The 9/11 Conspiracy Theories

Below is a documentary from BBC about the 9/11 conspiracies. It it interesting because it gives us a glimpse into the psychology of conspiracy theories. People like to believe that someone else is to blame especially when the explanation given doesn't please them. News reports can be spun and then once it spreads it takes on a new form. What really surprised me was how a simple news report from the Jerusalem Post that 4000 Israelis were around the area at the time led to a story that 4000 Jews (not all Israelis are Jews) took the day off because they were tipped off by Mossad. This idea spread very quickly in the Middle East. In fact, nine percent of those who died when the towers fell were Jewish, which is in line with the proportion of Jews who commute to New York City.

04 September 2007

Morals Decline Linked to Belief in Evolution

I'm an evolutionist myself. Evolution seems more probable in my opinion, but this idea that belief in evolution leads to moral decline (that is, decline in Christian morals) doesn't surprise me. If you really did believe in evolution then you'd realize that the only purpose for your existence is to spread your genes to the next generation. Hence, grab as many females as possible and start having sex. Evolution not only lays the philosophical framework for sexually permissive behavior but it also suggests that rape is a natural reproductive strategy. Many evolutionists who hold Christian morals try to deny this.
Morals decline linked to belief in evolution

by David Catchpoole, AiG–Australia

5 July 2000

For years, many people have scoffed at any suggestion that the evils in society could be linked with the teaching of the theory of evolution. But new research has confirmed what Bible-believers have known all along—that the rising acceptance of Darwin’s theory is related to declining morality in the community.

The research survey of 1535 people, conducted by the Australian National University, revealed that belief in evolution is associated with moral permissiveness. Darwin himself apparently feared that belief in evolution by the common man would lead to social decay. The survey showed that people who believed in evolution were more likely to be in favour of premarital sex than those who rejected Darwin’s theory. Another issue which highlighted the contrast between the effect of evolutionary ideas and that of biblical principles was that Darwinians were reported to be ‘especially tolerant’ of abortion.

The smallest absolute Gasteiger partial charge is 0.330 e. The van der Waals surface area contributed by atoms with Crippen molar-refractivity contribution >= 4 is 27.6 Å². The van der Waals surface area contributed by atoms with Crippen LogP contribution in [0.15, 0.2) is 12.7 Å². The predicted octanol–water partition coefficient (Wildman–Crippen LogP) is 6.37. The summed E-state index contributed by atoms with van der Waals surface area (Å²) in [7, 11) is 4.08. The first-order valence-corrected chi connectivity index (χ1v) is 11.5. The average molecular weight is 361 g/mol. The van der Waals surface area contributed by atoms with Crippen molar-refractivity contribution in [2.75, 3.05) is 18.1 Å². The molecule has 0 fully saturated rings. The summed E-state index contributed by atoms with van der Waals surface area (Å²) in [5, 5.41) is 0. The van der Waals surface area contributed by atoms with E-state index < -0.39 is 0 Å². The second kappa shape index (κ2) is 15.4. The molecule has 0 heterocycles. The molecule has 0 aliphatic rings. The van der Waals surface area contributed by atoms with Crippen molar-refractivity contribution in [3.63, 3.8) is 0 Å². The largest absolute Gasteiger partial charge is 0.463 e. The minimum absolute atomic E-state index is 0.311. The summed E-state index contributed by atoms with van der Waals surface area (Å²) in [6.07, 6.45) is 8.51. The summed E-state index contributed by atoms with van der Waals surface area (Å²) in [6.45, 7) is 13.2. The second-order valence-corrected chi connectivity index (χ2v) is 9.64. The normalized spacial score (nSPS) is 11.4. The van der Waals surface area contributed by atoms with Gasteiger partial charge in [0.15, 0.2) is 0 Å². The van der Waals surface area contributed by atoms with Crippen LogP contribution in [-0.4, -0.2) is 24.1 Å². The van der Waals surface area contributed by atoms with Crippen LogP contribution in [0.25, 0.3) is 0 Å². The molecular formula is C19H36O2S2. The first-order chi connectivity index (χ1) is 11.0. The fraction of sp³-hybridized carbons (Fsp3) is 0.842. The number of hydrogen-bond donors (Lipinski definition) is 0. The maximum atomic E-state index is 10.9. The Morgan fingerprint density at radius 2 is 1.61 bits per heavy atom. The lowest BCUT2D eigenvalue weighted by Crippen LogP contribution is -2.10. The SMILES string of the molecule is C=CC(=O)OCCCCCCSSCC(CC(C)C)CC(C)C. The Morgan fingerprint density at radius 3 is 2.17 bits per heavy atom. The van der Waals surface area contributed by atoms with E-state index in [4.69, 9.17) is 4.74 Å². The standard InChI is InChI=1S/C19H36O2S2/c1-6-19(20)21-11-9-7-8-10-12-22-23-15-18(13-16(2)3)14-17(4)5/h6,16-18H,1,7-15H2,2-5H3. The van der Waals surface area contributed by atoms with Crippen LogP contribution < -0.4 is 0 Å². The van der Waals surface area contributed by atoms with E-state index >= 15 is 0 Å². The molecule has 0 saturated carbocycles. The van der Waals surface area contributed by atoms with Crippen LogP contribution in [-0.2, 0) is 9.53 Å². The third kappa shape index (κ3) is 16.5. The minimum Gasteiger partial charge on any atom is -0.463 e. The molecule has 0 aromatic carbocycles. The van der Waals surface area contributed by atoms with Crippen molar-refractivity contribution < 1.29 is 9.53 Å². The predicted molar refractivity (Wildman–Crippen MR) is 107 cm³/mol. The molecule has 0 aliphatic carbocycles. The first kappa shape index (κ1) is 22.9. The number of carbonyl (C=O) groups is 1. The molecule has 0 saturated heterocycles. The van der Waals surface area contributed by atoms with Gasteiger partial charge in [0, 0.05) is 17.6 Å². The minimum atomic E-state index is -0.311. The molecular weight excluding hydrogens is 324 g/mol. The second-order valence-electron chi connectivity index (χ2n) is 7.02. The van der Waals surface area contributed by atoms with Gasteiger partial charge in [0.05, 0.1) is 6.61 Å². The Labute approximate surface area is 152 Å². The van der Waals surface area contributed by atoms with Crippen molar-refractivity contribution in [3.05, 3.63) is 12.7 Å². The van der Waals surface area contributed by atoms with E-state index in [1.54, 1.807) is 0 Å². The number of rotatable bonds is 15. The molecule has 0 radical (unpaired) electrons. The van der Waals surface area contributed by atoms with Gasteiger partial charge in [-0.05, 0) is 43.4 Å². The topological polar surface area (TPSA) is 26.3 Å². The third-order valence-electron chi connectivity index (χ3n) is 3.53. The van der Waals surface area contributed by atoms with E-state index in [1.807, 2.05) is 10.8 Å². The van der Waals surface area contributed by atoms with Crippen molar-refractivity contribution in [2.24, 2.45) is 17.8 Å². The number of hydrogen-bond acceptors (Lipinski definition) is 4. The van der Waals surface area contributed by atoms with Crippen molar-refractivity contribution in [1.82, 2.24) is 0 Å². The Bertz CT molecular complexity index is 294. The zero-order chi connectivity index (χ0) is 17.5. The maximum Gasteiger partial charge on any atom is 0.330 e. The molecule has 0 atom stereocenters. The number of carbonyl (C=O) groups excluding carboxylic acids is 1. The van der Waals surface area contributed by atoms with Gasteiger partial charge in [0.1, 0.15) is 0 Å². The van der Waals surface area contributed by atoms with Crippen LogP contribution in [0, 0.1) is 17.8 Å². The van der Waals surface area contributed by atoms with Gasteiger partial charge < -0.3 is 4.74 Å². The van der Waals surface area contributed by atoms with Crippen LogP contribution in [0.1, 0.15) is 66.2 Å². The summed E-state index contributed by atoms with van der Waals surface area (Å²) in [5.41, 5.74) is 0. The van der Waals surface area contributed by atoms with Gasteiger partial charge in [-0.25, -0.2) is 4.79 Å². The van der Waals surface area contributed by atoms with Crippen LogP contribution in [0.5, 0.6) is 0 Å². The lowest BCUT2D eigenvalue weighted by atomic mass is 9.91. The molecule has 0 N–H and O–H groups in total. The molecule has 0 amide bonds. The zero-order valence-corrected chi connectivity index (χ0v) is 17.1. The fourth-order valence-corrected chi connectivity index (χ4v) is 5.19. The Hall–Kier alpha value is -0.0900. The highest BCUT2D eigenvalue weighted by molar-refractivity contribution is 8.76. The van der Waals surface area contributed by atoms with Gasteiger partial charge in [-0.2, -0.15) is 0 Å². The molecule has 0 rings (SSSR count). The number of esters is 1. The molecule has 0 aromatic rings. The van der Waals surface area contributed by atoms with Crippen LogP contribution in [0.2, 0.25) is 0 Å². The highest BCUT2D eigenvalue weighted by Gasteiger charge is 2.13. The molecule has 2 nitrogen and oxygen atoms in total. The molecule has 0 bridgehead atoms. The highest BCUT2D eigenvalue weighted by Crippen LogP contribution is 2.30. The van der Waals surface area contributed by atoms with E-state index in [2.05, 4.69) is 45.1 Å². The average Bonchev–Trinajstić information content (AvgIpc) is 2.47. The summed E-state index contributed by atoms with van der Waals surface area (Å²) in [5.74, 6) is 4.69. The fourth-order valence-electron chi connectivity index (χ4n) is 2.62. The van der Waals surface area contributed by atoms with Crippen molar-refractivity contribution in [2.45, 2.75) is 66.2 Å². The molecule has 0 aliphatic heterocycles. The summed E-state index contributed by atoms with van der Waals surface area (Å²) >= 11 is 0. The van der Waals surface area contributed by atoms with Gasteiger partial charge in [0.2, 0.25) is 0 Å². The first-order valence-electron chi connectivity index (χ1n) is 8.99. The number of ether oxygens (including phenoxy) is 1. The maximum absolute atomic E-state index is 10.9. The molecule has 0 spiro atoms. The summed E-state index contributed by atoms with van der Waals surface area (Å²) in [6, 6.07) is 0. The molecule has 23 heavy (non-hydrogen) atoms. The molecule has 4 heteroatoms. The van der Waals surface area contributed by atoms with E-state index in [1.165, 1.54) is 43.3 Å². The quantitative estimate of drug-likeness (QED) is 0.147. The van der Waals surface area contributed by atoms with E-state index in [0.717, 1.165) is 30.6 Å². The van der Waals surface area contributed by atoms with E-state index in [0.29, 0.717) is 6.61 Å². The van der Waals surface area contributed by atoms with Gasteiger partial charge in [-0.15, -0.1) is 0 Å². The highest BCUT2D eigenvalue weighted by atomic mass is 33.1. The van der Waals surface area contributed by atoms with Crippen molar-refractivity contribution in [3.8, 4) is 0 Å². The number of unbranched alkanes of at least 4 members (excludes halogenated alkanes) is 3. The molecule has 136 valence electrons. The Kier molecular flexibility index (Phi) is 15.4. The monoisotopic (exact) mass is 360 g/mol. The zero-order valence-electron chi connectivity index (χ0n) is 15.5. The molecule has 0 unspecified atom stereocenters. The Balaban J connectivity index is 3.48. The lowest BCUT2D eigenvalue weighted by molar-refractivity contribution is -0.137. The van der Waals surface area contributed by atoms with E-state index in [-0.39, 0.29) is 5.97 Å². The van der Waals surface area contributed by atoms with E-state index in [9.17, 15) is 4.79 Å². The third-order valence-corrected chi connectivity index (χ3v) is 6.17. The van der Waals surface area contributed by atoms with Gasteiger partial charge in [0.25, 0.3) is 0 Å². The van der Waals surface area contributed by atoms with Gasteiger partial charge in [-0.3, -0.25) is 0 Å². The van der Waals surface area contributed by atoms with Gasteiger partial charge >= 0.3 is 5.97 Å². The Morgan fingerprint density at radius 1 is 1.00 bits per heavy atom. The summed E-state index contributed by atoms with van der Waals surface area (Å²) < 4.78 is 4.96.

In identifying the primary factors determining these differences in community attitudes, the author of the research report, Dr Jonathan Kelley, said: ‘The single most important influence after church attendance is the theory of evolution.’
Source: http://www.answersingenesis.org/docs2/4340Relevance7-5-2000.asp

Diana Conspiracy Theory

Below is part one of a documentary from the BBC about how Diana died. I am always skeptical of conspiracy theories simply because an elaborate story that seems to fit doesn't make it true. Anyone can construct a model for why it happens and rig it so that it explains everything that has happened, but that doesn't mean it's true. Some believe there was a plot by the Royal Family to kill Diana. These conspiracy theories remind me of some of the 9/11 conspiracy theories popular in the Middle East, such as the idea that the Bush Administration was responsible for the collapse of the World Trade Center or that the Jews were behind it.

Gamers Find Gaps in China's Anti-Addiction Efforts

by Louisa Lim

Imagine this: You're playing your favorite Internet game and, suddenly, a warning flashes onto the screen. You've been playing for three hours, it says, so it's time to get some exercise. If you ignore it, the total points you've won in the past three hours will be halved. After five hours of uninterrupted play, your points will be wiped out.

That's the scenario in China, where anti-addiction software is supposed to protect gamers under the age of 18. But it hasn't been an unqualified success.

One weekday night, about 30 anxious parents sit on plastic chairs in a hall, listening intently to a speaker. She's introducing a weeklong camp designed to wean their children off Internet games.

"If I restrict him, he only plays games for two or three hours a day. If I let him do what he wants, he'd play from the morning until night," says one mother, describing her struggle to control her 14-year-old son's game-playing time.

China's one-child policy has indirectly led to this problem – spawning a generation of spoiled, but lonely, only children. The burden of parental expectation upon these children is often intense – as was once the case with another mother and her 18-year-old son. He now plays games for 10 hours a day.